“In 2010, a Royal Navy ship was called on just once to respond to Russian navy ships approaching UK territorial waters. Last year we had to respond 33 times,” the UK’s then-defence minister, Gavin Williamson, said in May 2018.

The Royal Navy has built new aircraft carriers, equipping them with Britain’s first F-35s, and acquired US-made maritime patrol aircraft after scrapping its Nimrod patrol aircraft in 2010.


The UK and its allies in Europe want to keep “a critical choke point” between them open.

While any conflict in the Atlantic today is likely to look much different than previous battles, it’s likely to involve the English Channel and waters around it, especially the North Sea – at least that’s the concern of the five European countries who effectively revived the Cold War-era “Channel Committee” this month.

The pact signed on Thursday by senior navy leaders from Germany, France, the UK, Belgium, and the Netherlands pledges to “harmonise” naval purchasing plans, potentially to include common procurement, according to Defence News.

But the countries also want to increase personnel exchanges and joint training and eventually recognise the professional qualifications of service members across the group.

“The Channel area is the front door to Central Europe and an important gate to the Baltic Sea,” the text of the pact says. “It is the critical choke point for the maritime traffic between the United Kingdom and continental Europe.”

The committee is also another military tether between mainland Europe and the UK, whose future relations with the rest of the continent remain in doubt amid the turmoil of Brexit.


The Mediterranean has also become a venue for what the US and others see as an emerging great-power competition.

Associated PressRussian navy missile ship Veliky Ustyug sails past two Project 636.3 Varshavyanka diesel-electric subs at the Russian naval facility in Tartus, Syria, September 26, 2019.

NATO members in southern Europe have been focused on immigration from the Middle East and North Africa and the threat of terrorism emanating from those regions.

But Russian naval forces are a constant presence in the Mediterranean, travelling to and from Moscow’s bases in the Black Sea and and its base in Tartus, Syria, which is Russia’s only such facility outside the territory of the former Soviet Union.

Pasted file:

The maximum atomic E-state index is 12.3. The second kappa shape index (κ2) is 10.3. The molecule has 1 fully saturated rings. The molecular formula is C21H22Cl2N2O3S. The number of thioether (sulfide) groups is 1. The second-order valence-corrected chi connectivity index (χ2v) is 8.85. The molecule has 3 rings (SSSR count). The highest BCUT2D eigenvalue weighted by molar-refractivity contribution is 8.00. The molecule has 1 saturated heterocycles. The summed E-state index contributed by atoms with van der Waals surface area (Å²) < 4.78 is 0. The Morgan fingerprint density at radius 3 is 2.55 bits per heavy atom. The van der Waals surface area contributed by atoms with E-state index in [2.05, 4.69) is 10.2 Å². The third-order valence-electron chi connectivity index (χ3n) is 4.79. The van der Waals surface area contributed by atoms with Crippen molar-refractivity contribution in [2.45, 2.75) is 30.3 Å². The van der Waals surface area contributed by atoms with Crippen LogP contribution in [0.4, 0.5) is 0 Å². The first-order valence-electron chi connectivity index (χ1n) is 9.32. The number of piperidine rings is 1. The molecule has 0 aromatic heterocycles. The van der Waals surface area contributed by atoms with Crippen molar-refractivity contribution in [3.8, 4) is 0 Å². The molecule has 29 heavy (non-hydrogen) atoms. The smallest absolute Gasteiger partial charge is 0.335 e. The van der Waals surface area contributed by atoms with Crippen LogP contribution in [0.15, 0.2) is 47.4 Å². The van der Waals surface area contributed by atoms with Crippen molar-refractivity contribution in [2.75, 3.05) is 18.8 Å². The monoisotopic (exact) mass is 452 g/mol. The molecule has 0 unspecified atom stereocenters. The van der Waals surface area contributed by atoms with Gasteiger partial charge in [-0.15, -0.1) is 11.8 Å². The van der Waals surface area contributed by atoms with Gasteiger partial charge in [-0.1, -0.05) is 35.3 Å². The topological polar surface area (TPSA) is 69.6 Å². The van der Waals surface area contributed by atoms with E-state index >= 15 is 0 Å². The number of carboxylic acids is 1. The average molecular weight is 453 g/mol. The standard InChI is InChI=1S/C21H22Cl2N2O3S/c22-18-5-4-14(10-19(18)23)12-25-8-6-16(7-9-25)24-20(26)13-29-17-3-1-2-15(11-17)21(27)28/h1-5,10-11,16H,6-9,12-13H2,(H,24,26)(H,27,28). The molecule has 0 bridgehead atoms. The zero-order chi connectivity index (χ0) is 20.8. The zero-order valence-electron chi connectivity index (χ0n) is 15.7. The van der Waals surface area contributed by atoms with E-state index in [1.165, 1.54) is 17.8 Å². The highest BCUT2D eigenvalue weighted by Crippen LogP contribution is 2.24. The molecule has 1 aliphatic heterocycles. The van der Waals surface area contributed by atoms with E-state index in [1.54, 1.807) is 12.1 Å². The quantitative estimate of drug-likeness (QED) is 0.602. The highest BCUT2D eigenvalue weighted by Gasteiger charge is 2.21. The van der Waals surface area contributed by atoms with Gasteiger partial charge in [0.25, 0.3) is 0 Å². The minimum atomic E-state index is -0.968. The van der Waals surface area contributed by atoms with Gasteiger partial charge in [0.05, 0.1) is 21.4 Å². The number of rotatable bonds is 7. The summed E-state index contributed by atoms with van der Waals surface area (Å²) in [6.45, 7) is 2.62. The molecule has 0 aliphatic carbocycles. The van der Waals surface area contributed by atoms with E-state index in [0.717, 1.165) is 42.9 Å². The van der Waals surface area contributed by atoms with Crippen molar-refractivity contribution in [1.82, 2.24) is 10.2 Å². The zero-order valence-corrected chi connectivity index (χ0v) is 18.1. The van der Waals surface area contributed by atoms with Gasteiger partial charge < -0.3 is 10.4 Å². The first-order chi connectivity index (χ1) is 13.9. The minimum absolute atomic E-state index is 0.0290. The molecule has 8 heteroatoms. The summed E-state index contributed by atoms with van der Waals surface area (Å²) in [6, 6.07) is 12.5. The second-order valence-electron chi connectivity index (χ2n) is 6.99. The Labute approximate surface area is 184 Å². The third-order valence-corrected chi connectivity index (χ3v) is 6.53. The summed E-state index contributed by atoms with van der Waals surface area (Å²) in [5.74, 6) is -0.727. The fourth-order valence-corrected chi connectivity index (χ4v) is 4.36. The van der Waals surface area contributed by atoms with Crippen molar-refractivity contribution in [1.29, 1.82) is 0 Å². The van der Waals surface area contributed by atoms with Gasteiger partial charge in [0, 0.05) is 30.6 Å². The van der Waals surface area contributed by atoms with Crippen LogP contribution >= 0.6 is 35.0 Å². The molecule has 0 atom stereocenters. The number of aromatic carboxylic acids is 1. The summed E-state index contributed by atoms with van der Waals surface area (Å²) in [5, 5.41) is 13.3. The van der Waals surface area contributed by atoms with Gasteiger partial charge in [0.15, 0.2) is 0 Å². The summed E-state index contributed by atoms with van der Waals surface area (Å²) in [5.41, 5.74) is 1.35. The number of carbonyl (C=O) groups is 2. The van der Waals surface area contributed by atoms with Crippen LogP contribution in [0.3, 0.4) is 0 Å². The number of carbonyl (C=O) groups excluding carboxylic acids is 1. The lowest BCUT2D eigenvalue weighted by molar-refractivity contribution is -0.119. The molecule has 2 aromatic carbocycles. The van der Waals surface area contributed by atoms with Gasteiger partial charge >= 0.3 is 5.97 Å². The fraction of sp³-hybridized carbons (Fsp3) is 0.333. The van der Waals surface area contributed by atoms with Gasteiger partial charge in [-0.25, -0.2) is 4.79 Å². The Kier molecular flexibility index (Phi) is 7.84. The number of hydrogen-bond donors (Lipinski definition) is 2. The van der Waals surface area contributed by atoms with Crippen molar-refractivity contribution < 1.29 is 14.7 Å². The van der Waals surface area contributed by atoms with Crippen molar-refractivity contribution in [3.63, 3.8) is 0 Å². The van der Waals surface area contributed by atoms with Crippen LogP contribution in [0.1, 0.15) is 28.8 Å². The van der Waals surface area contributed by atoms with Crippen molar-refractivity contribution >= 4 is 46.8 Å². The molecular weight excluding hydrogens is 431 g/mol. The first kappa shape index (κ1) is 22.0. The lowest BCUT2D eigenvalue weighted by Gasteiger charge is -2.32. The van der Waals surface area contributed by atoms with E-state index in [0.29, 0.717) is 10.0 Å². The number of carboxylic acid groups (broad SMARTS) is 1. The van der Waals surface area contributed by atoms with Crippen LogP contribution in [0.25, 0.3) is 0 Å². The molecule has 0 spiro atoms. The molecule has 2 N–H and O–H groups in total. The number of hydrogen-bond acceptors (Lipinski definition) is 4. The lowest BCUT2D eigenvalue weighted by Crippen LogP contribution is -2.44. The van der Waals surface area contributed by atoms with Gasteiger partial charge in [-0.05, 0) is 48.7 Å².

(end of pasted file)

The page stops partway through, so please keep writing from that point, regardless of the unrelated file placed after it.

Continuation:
With the ongoing civil war in Syria, the eastern Mediterranean has also become a venue for military operations, with Russian subs demonstrating their new ability to strike targets on land with missiles.

The Russian presence around the Mediterranean and Black seas, Iran’s presence in Syria, and antagonistic intra-alliance relations with Turkey all present security challenges for NATO, according to a recent Atlantic Council report.

“As the south becomes more congested and contested, and great-power competition intensifies, NATO defence, deterrence, and containment mission in the south is increasingly urgent and more complex,” the report states.


The lack of a strategy in the Mediterranean could have more serious consequences for the alliance as a whole, according to one deputy secretary general.

US Navy/Mass Comm. Specialist 3rd Class Weston JonesUS Navy destroyer USS Carney fires it MK 45 5-inch lightweight gun at night while on patrol in the Mediterranean Sea, September 11, 2016.

NATO has made a lot progress improving its defence and deterrence against Russia since 2014, “but it was more talk than action when it came to addressing problems in the south,” Alexander Vershbow, a distinguished fellow at the Atlantic Council and coauthor of the report, said during its presentation last month.

“This theme figured prominently in my farewell address to the North Atlantic Council three years ago, and unfortunately the situation hasn’t changed all that much since then,” added Vershbow, who was deputy secretary general of NATO and US ambassador to Russia.

According to the report, “many of the conventional defence and deterrence challenges associated with NATO’s east are now reemerging in the south,” including enhanced Russian anti-access/area-denial capabilities, provocative actions in the Black Sea, and hybrid activity on the ground.

Though NATO has taken steps to remedy its shortcomings in the Mediterranean – such as setting up a “hub of the south” at Joint Forces Command in Naples, Italy – establishing a maritime-focused enhanced southern presence there could be a way to counter Russia and sharing the burden of doing so among members, Vershbow said.

“Russia is back with a vengeance in the eastern Mediterranean and in the Black Sea,” which adds a geopolitical dimension to NATO’s need to project stability and bolster defence and deterrence, Vershbow added.

“The lack of an effective southern strategy could put alliance solidarity at risk if the publics in the southern NATO countries see the alliance as failing to address what they consider to be their priority concerns,” Vershbow said. “It could undermine their willingness to share the burdens of collective defence against Russia, and everybody loses in that scenario.”